Whether you are a teacher facing the challenge of virtual or hybrid instruction, or a parent homeschooling your child, the reality is that remote learning can be difficult. STEM learning can be even more challenging since students may not have equitable access to technologies and devices. In this post, we will focus on ways to incorporate STEM activities at home while maintaining high levels of engagement and learning.
When the pandemic descended in the spring and nearly all schools transitioned online, it was very challenging for educators to pivot without any preparation or warning. Now that we are starting the 20-21 school year, many teachers are finding themselves still online or in a hybrid setting. Are you looking for ways to infuse your online classroom with new ideas and resources? The following list should get you headed in the right direction.
Sometimes it isn’t easy to think of ways to blend technology and the arts in one classroom. However, combining the two can be critical in helping younger students create, communicate, and collaborate, and there are plenty of ideas out there, such as the ones summarized below from STEAM coordinator Ashley Blackwelder, that have worked well for schools to combine these two important subject areas.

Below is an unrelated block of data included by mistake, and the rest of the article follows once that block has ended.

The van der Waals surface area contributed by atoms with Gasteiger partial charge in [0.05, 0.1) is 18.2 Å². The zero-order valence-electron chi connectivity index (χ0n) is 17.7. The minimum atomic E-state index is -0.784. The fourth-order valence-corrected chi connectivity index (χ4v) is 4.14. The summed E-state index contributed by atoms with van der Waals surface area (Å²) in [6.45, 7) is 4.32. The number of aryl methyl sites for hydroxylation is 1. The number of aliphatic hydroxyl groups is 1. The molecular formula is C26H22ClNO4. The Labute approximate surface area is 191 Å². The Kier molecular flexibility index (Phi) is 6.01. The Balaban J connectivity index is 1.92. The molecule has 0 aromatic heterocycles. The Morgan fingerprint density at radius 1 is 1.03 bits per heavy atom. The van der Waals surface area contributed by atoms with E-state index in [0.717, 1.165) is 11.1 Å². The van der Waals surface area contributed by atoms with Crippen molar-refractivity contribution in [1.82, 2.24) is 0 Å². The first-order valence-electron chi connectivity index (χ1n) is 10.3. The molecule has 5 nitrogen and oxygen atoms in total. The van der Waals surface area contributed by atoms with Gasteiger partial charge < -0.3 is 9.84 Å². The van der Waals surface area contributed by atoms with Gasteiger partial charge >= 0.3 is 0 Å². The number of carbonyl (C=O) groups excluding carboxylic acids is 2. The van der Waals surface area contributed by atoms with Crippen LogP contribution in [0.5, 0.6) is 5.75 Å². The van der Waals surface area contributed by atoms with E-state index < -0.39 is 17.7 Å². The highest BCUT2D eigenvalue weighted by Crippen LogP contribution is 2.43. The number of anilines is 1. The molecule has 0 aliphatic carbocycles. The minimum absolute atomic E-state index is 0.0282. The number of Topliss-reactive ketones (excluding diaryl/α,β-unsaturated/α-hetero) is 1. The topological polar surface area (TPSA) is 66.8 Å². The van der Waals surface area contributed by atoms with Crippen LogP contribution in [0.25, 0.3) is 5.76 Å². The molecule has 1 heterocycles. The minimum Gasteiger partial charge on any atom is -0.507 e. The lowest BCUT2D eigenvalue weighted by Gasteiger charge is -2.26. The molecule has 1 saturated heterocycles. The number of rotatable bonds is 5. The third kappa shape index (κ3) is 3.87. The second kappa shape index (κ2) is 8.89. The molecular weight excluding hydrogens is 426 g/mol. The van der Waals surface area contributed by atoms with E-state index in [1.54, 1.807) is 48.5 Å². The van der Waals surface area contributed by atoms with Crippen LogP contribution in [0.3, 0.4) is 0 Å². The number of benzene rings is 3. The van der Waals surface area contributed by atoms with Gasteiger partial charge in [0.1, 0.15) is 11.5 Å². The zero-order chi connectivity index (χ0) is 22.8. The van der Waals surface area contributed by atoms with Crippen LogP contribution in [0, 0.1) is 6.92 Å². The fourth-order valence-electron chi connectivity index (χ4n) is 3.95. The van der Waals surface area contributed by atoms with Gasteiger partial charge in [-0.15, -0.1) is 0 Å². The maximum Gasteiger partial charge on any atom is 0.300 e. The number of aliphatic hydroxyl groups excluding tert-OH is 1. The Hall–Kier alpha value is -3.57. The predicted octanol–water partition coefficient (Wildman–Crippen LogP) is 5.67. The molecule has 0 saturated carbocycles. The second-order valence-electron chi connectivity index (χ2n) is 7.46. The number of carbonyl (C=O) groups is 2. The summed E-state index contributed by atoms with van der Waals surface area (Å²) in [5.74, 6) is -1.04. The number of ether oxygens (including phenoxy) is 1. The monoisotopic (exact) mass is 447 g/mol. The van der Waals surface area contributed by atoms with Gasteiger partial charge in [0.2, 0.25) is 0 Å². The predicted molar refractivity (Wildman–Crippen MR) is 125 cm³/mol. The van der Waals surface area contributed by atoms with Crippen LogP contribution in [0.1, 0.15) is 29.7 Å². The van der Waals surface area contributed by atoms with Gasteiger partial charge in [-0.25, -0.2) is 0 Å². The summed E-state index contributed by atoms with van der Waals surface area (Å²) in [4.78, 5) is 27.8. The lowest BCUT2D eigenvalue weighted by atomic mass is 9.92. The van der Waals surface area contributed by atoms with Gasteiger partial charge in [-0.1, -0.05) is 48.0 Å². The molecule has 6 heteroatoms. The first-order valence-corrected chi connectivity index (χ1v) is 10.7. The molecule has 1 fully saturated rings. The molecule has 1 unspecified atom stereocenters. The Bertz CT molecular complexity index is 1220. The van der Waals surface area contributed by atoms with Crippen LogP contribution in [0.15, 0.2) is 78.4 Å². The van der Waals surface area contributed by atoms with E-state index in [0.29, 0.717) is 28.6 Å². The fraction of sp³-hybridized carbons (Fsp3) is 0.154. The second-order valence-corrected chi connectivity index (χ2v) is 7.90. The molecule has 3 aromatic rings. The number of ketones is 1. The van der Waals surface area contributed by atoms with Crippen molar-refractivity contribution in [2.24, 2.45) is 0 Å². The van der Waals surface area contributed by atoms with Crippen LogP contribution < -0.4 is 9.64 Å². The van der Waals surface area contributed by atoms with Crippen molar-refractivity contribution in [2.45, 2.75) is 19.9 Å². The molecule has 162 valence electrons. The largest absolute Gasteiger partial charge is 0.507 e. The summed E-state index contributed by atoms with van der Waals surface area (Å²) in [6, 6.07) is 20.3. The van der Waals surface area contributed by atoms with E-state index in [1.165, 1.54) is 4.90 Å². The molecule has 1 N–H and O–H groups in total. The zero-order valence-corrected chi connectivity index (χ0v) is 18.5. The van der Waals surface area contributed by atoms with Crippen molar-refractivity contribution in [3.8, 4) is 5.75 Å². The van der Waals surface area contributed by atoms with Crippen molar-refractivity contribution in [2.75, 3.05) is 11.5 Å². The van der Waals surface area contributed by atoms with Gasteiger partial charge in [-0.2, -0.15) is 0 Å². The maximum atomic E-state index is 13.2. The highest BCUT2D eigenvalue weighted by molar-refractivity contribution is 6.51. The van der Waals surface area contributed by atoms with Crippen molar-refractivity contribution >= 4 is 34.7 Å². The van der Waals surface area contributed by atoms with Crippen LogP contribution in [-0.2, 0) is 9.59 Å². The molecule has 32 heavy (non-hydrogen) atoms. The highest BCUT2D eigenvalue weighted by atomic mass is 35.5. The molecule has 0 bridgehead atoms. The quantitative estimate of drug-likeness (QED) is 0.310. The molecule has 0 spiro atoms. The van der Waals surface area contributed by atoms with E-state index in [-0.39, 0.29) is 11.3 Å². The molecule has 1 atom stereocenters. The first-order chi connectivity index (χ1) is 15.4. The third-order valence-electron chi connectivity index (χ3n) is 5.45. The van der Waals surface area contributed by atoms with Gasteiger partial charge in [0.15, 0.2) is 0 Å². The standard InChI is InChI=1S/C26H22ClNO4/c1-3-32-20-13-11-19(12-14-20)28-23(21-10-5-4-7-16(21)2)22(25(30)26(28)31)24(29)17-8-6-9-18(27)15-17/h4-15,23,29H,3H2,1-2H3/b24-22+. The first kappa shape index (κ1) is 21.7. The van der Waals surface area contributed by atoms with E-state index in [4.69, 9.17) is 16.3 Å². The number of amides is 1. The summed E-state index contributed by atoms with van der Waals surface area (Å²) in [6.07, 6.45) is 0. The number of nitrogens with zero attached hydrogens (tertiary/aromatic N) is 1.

The past several months of e-learning have reinforced the importance of student collaboration. Whether students are in the classroom or not, it’s important to provide opportunities to work as a team and learn social-emotional learning skills. Technology can be a great way to accomplish this. In her District Administration article, Rachelle Dene Poth detailed her recommendations for creating a collaborative environment, which we’ve summarized here.
With the pandemic came a rush for getting ed-tech software to make the transition to digital instruction easier. However, as many made rash purchase decisions, they quickly realized that the more research you put in, the better product you’re going to get. According to Canvas’ Trenton Goble, whose tips in District Administration we’ve summarized below, there are ultimately three things to look for when making an ed-tech purchase decision: security, scalability, and support.